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July 24, 2007


Why do you cite statistics for the lowest quintile of households with children rather than statistics for the lowest quintile of households?

Those are the same statistics Brooks uses -- see the Haskins op-ed. I've clarified this slightly above.

Hmmm...An alternate "glass is half-full" look at things:

1. A look at the historical data leads one to conclude that all households should be striving to get out of the lowest, second, middle and fourth quintile and into the highest quintile.

Capitalism and limited/minimal government provides the highest probability for someone that is so inclined to achieve that goal. In other words, Income Mobility is alive and well.

2. Figure 8 (page 8) of the cited report notes that female headed households with children had lower income when compared with all households during the same period between 2001 to 2003.

Conclusion: Don't have children outside of a marriage or stay married.

3. An argument can be made that illegal immigration has hurt the lowest quintiles the most because lower-skilled jobs compensation rates stay depressed with an ever increasing supply of cheap illegal labor.

"In other words, Income Mobility is alive and well."

In Europe. In the USA, not so much.

Particularly in a column purporting to rebut the notion that CEOs are seeing their salaries skyrocket while middle-class workers are getting squeezed, isn't it misleading to cite a raise in *average* wage as purported evidence to the contrary? Wouldn't a look at the *median* wage be much more illustrative?

To wit, in a hypothetical scenario where Worker A, Worker B and Bill Gates comprise the wage pool, and Worker A and Worker B go without a single penny's worth of wage increase while Bill Gates rakes in a $1B raise, average wages will have gone up $333M dollars, while median wages will have stood utterly stagnant. The former stat, average wage (which is what Brooks uses), would be what you'd use if you wanted to try to depict this inequitable scenario as some sort of robust economy that is benefitting all. The latter stat, median wage (which is what Brooks doesn't use), would be what you'd use if you wanted to accurately depict what the scenario clearly describes: C.E.O.’s seeing their incomes skyrocket while the middle class gets squeezed.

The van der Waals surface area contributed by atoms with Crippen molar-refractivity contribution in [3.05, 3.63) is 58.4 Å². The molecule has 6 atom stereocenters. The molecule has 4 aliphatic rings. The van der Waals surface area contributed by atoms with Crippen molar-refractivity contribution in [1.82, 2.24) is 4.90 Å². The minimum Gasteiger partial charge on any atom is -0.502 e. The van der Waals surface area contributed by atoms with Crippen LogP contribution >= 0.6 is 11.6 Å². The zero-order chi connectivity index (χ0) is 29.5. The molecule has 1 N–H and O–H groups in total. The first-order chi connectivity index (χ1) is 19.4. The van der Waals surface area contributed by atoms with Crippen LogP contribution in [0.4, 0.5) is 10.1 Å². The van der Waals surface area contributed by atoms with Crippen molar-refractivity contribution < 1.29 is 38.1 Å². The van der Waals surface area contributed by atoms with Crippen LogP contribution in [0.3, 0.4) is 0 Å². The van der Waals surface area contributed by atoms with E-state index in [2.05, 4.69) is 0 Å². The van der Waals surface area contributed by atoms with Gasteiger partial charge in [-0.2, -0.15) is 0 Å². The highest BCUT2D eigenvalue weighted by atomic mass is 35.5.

Patrick Meighan
Venice, CA

US Census Bureau income statistics give a good picture of what has been going on in the recent years. In table A3 (page 40), you can see how the shares of household income have changed. For example, the lowest quintile share of income was 4.2% in year 1980 (before Reagan), 3.6% in 2000 (before GWB) and 3.4% in 2005. The highest quintile share was 44.1% in 1980, 49.8% in 2000 and 50.4% in 2005.

The ratio of 95% lower limit to the median income has gone up all the time. For instance , in 1980 the ratio (calulated from the table A-3) was 2.68, in 2000 3.46, in 2004 3.54, and in 2005 3.58.

Well, maybe the US Census Bureau has a liberal bias, like just like the media :-)

A typo: the ratio in 1980 should be 2.86 instead of 2.68.

Superb job, thank you for your research on this.

You don't really refute Brooks' main point; you just try to spin it differently. Putting aside that "hourly wage" is far less relevant than total earnings, it's true that the growth in these wages hasn't been great. But it has been growth. This is real growth, not nominal growth. So it's a positive thing, not a negative one.

Why is that "doing very little"?

It's also misleading to talk about quintiles over time, since they aren't the same people. You can't ignore immigration and then talk about the performance of the lowest quintile.

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